If people facing an acute stress situation receive social support from a “human” avatar, behind which there is (or is at least perceived to be) a real person, this works just as well as social support from a real person. Such is the main finding of a study led by Anna Felnhofer and Oswald Kothgassner from MedUni Vienna’s Department of Pediatrics and Adolescent Medicine and Department of Child and Adolescent Psychiatry.
A standardised experiment was conducted to study the effect of social support prior to an acute stressor. In the experiment, 56 study volunteers were given support – either face-to-face or by a virtual character, delivered via virtual reality glasses – before having to perform demanding tasks under time pressure in front of a large jury.
Less stress when given “personal” support
It was suggested to one group of volunteers that this avatar was controlled by a real person, while the other group believed that it was computer controlled. A further control group received no support at all prior to the stress test. Following the stress test, an additional social behaviour experiment investigated possible changes in prosocial behaviour – for example by systematic observation of helpfulness and social bonding.
The researchers determined the volunteers’ psychological stress during the stress test via their increase in heart rate. The main finding was as follows: the increase in heart rate was much less marked after prior support by a real person or a virtual person that the volunteers believed to be controlled by a real person (so-called avatars) than in the groups supported either by a computer character or not at all. Furthermore, the researchers discovered that the assessment of the stress test jury triggered far less shame and brooding in the test groups given human support, either directly or digitally. Similarly, it was found that these people were much quicker to offer help and exhibited a higher level of social bonding.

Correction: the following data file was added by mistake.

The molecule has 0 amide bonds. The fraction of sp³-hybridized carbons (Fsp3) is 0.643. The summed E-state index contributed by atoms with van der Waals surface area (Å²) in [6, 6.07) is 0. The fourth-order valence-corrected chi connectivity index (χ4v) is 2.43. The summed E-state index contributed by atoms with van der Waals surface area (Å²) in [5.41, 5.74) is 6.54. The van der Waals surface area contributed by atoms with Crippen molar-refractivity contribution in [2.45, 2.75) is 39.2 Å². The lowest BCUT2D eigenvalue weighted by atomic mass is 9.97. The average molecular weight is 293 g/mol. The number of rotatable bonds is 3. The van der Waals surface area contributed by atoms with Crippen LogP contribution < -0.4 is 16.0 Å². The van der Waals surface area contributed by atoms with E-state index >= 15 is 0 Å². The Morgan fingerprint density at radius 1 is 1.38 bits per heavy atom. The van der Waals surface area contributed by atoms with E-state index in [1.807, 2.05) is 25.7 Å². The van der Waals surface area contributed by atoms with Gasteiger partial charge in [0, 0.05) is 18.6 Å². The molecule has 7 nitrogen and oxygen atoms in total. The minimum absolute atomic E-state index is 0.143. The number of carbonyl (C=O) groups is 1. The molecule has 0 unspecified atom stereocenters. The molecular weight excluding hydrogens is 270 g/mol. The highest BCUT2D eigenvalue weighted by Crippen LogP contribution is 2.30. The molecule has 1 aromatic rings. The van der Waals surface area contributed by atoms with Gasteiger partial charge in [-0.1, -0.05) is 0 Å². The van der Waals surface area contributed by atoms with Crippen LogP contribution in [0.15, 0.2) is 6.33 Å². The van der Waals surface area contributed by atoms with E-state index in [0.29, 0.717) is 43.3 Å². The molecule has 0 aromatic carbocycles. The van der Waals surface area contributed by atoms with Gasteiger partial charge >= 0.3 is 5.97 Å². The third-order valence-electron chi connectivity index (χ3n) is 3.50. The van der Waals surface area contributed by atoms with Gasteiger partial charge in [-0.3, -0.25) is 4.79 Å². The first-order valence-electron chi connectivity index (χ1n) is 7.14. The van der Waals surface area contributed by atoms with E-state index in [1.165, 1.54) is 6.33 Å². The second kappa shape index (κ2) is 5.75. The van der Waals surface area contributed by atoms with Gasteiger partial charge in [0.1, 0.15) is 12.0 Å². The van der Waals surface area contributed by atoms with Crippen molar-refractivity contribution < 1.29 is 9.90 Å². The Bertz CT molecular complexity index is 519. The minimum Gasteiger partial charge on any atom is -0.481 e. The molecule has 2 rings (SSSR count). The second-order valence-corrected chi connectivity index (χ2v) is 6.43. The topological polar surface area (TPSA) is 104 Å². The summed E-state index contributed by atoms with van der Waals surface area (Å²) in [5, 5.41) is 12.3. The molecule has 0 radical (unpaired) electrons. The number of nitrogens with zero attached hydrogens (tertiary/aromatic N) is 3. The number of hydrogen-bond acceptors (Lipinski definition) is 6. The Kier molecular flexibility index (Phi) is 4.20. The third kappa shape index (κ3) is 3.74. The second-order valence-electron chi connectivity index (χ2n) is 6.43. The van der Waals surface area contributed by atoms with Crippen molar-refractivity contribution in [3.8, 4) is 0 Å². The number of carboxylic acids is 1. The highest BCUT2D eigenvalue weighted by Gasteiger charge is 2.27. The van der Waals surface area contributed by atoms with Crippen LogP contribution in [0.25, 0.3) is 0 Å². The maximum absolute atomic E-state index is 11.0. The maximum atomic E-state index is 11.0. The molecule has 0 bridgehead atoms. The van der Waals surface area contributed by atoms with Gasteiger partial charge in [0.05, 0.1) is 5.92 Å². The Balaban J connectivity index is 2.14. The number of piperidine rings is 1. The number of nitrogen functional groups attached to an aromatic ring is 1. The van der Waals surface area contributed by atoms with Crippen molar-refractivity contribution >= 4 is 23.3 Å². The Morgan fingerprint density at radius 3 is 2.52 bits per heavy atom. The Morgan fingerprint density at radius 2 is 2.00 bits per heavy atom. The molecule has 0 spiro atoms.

Plea for the human touch
“The results are also a plea for a human touch in the digital age. Moreover, social support is an important preventive factor against stress-related diseases,” says Kothgassner, providing a brief summary. “In our study, the impact of social support given face-to-face or via an avatar were, in effect, comparable. The subject only needs to believe that there is a person behind the avatar. This also opens up new perspectives and possibilities, particularly with regard to digital social networks or online games, which save a lot of social resources and can also have a preventive effect. To this extent, digital interactions should be given more credit as protective factors and not just be seen as a risk.”
“Our results have far-reaching implications for the use of virtual reality in medical research and also in the context of therapeutic applications,” adds Felnhofer. The findings could already be used in the prevention of psychiatric illnesses such as depression but also in the treatment of such disorders via telemedicine or other virtual therapy programs.
Source: Medical University of Vienna